intracranial

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in·tra·cra·ni·al

 (ĭn′trə-krā′nē-əl)
adj.
Occurring or situated within the cranium.

in′tra·cra′ni·al·ly adv.
American Heritage® Dictionary of the English Language, Fifth Edition. Copyright © 2016 by Houghton Mifflin Harcourt Publishing Company. Published by Houghton Mifflin Harcourt Publishing Company. All rights reserved.

intracranial

(ˌɪntrəˈkreɪnɪəl)
adj
(Anatomy) within the skull
Collins English Dictionary – Complete and Unabridged, 12th Edition 2014 © HarperCollins Publishers 1991, 1994, 1998, 2000, 2003, 2006, 2007, 2009, 2011, 2014

in•tra•cra•ni•al

(ˌɪn trəˈkreɪ ni əl)

adj.
being or occurring within the skull.
[1840–50]
Random House Kernerman Webster's College Dictionary, © 2010 K Dictionaries Ltd. Copyright 2005, 1997, 1991 by Random House, Inc. All rights reserved.
ThesaurusAntonymsRelated WordsSynonymsLegend:
Adj.1.intracranial - within the skull
Based on WordNet 3.0, Farlex clipart collection. © 2003-2012 Princeton University, Farlex Inc.
Translations
nitrolební

in·tra·cra·ni·al

a. intracraneal, dentro del cráneo.
English-Spanish Medical Dictionary © Farlex 2012

intracranial

adj intracraneal, endocraneal, intracraneano
English-Spanish/Spanish-English Medical Dictionary Copyright © 2006 by The McGraw-Hill Companies, Inc. All rights reserved.
References in periodicals archive ?
Presented in an outline format, this book provides differential diagnoses for about 230 symptoms, physical and radiological signs, and other abnormal findings in neurology and neurosurgery, organized by epidemiological characteristics of neurological diseases, neuroradiology, developmental and acquired anomalies and pediatric disorders, cranial nerve disorders, neuro-ophthalmology, intracranial tumors, demyelinating diseases and brain atrophy, stroke, spinal disorders, peripheral nerve disorders, movement disorders, neurotrauma, infections of the central nervous system, pain, and neurorehabilitation.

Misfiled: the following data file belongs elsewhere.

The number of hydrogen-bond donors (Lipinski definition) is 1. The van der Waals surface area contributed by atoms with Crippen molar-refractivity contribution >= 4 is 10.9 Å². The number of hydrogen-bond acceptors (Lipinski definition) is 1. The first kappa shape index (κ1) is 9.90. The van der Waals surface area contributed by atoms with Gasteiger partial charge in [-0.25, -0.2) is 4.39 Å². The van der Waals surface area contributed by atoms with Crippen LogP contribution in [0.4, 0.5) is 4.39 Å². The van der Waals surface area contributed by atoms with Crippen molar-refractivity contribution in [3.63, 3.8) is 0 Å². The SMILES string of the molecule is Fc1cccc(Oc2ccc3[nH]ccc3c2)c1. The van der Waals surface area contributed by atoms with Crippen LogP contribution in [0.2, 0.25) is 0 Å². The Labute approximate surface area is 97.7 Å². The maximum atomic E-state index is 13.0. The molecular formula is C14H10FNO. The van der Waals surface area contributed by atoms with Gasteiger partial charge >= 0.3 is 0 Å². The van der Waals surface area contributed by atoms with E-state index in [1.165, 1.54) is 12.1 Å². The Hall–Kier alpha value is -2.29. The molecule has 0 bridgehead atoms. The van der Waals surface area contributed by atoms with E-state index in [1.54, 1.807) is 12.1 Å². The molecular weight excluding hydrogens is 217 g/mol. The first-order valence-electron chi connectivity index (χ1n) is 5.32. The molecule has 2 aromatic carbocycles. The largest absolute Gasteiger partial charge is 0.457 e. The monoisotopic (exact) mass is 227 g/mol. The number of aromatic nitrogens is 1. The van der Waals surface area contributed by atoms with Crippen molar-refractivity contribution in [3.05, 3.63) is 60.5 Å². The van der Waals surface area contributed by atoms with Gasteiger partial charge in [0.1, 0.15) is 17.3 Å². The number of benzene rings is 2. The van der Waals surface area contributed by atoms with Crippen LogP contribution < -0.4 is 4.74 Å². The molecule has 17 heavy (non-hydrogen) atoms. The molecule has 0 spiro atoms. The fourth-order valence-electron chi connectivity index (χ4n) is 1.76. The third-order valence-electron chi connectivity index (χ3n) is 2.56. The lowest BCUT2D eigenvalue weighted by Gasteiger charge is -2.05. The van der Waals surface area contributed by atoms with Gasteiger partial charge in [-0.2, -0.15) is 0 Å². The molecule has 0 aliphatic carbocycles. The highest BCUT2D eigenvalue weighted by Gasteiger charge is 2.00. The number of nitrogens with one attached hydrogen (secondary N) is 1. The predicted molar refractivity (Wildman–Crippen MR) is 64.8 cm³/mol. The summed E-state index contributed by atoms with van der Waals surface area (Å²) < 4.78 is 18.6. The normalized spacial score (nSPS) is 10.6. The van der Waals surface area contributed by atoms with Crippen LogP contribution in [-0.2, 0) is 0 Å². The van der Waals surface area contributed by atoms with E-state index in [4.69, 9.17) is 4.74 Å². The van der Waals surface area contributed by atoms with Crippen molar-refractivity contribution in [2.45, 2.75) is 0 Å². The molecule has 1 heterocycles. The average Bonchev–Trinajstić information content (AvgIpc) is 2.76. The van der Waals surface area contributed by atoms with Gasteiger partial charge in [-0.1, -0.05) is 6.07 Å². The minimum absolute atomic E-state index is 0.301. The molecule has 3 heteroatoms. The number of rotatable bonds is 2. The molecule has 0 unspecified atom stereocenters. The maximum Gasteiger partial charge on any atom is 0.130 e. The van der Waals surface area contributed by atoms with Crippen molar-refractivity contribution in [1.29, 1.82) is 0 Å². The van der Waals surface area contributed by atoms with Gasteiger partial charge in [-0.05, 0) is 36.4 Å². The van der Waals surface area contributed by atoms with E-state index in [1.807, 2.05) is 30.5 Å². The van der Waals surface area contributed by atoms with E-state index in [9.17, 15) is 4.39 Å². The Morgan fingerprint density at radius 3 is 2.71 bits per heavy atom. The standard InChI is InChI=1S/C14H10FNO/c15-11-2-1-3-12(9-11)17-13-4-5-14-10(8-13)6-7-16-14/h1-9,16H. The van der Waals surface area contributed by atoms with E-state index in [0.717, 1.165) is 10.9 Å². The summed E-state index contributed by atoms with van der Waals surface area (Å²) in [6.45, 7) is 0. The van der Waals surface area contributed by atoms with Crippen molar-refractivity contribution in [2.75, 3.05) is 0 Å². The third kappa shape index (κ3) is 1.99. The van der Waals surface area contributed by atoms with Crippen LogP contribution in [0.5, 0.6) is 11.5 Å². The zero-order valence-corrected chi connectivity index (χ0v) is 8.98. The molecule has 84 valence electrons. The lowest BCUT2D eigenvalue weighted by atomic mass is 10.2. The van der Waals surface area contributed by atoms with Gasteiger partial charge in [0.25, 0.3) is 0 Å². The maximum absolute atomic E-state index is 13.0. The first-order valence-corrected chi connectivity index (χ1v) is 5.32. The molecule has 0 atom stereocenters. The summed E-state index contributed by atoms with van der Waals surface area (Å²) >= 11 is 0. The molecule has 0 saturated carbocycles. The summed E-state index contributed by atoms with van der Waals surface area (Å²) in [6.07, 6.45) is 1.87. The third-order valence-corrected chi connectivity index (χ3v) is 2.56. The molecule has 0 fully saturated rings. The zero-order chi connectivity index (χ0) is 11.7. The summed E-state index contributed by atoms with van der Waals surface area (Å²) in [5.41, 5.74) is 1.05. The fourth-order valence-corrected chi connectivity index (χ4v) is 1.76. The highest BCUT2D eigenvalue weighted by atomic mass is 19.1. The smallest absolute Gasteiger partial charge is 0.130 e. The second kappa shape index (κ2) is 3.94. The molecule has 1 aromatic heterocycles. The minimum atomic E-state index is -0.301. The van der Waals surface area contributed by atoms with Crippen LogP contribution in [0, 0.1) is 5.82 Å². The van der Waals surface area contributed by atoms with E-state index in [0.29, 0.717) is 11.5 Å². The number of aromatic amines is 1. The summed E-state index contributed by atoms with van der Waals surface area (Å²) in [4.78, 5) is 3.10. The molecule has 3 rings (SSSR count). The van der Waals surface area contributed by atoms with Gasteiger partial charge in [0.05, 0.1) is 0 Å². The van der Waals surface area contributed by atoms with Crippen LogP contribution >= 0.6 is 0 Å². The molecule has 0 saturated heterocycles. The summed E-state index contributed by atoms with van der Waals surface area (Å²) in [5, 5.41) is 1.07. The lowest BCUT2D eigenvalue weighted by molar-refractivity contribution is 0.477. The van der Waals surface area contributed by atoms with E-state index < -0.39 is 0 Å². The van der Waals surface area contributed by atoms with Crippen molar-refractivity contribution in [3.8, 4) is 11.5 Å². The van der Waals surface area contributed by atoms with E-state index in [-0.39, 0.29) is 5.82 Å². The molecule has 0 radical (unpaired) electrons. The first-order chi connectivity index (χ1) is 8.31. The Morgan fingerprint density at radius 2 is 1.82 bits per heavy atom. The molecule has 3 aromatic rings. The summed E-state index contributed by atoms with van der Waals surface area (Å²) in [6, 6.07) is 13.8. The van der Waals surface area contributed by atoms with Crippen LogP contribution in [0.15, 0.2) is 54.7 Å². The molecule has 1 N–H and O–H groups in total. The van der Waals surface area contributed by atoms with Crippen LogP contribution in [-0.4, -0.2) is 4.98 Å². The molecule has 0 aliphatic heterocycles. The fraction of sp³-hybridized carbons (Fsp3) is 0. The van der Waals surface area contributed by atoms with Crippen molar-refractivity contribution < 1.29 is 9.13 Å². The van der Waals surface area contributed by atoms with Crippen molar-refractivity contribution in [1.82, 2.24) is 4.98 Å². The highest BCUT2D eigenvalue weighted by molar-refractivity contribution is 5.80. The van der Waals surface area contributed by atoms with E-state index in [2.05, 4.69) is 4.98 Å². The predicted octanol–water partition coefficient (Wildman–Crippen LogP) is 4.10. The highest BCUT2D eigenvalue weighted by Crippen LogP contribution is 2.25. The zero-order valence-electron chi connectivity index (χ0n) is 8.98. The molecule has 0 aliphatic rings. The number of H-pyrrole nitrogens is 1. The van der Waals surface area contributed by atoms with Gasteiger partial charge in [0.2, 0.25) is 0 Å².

Meningiomas are the most common primary extra-axial non-glial intracranial tumors, comprise approximately 14-20% of all intracranial tumors.1,2 Meningiomas commonly occur on the brain surface and rarely in the brain ventricles.
Meningiomas are the most common non-glial intracranial tumors, which account for 14%-19% of all intracranial lesions (1).
Choroid plexus cells are neuroepithelial cells that line the intraventricular papillae and secrete cerebrospinal fluid (CSF).[1] Choroid plexus tumors (CPTs) are rare intracranial tumors that account for 2-5% of all pediatric brain cancers, to date, seldom reported.[2] According to the histological classification of the World Health Organization (WHO), CPTs can be divided into choroid plexus papilloma (CPP), atypical choroid plexus papilloma (aCPP), and choroid plexus carcinoma (CPC).[3] CPTs usually occur in children younger than 2 years, with about 10-20% of cases found in patients younger than 1 year.[4] The WHO classification of 2007 first mentioned aCPP, which carried at least a 5-fold increase in the risk of 5-year recurrence compared with CPP.
By condition, hydrocephalus, aneurysms, arteriovenous malformations, and pituitary and intracranial tumors are the segments into which this market is divided.
Elevated intracranial pressure (ICP) is seen in head trauma, hydrocephalus, intracranial hemorrhage, sub-arachnoid hemorrhage from ruptured brain aneurysm, intracranial tumors, hepatic encephalopathy and cerebral edema, which can lead to death or devastating neurological damage.
Extraneural metastasis in intracranial tumors in children: the experience of a single center.
In this study, we investigated the performance of early response after CyberKnife (CK) stereotactic treatment on 29 patients with intracranial tumors through [[sup.18]F]ML-10 PET/CT imaging with voxel-by-voxel analysis.
Primary intracranial germ cell tumors are neoplasms that predominantly occur within the pediatric population and account for 0-4-3.4% of primary intracranial tumors [7].
They have been reported to occur extracranially in only 1-2% of cases, and 20% of extracranial meningiomas are secondary extensions of intracranial tumors [5].
Bakar and Tekkok [8] described a case of undifferentiated ovarian carcinoma in a patient whose presenting symptoms were headache and vision changes, for which subsequent imaging demonstrated multiple ring-enhancing intracranial tumors. Mastsunami [9] reported a case of poorly differentiated adenocarcinoma (endometrioid type) of ovarian origin in a woman whose presenting symptoms were progressive nausea, fatigue, and headache due to a solitary intracranial tumor.
Headache in intracranial tumors. Cephalalgia 1999;19(9):787-90.